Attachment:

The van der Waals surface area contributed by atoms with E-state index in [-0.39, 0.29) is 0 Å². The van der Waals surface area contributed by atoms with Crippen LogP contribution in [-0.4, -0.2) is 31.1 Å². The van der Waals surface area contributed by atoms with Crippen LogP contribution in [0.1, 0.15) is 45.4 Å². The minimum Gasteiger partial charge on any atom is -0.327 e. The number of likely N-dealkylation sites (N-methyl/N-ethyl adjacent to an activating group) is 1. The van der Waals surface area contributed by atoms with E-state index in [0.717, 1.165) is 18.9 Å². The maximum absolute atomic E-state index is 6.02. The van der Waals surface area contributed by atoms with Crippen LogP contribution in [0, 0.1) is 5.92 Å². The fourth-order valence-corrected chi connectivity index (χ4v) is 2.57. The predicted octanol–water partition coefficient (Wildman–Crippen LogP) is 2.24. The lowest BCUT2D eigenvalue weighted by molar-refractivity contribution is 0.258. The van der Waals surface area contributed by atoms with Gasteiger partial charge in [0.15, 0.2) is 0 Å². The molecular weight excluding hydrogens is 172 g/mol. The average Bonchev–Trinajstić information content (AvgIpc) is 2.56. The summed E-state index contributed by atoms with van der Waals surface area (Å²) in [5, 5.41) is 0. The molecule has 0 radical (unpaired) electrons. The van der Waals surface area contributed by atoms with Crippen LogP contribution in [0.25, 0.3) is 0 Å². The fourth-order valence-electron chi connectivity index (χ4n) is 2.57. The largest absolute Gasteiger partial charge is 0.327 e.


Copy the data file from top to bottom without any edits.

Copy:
The van der Waals surface area contributed by atoms with E-state index in [-0.39, 0.29) is 0 Å². The van der Waals surface area contributed by atoms with Crippen LogP contribution in [-0.4, -0.2) is 31.1 Å². The van der Waals surface area contributed by atoms with Crippen LogP contribution in [0.1, 0.15) is 45.4 Å². The minimum Gasteiger partial charge on any atom is -0.327 e. The number of likely N-dealkylation sites (N-methyl/N-ethyl adjacent to an activating group) is 1. The van der Waals surface area contributed by atoms with E-state index in [0.717, 1.165) is 18.9 Å². The maximum absolute atomic E-state index is 6.02. The van der Waals surface area contributed by atoms with Crippen LogP contribution in [0, 0.1) is 5.92 Å². The fourth-order valence-corrected chi connectivity index (χ4v) is 2.57. The predicted octanol–water partition coefficient (Wildman–Crippen LogP) is 2.24. The lowest BCUT2D eigenvalue weighted by molar-refractivity contribution is 0.258. The van der Waals surface area contributed by atoms with Gasteiger partial charge in [0.15, 0.2) is 0 Å². The molecular weight excluding hydrogens is 172 g/mol. The average Bonchev–Trinajstić information content (AvgIpc) is 2.56. The summed E-state index contributed by atoms with van der Waals surface area (Å²) in [5, 5.41) is 0. The molecule has 0 radical (unpaired) electrons. The van der Waals surface area contributed by atoms with Crippen LogP contribution in [0.25, 0.3) is 0 Å². The fourth-order valence-electron chi connectivity index (χ4n) is 2.57. The largest absolute Gasteiger partial charge is 0.327 e.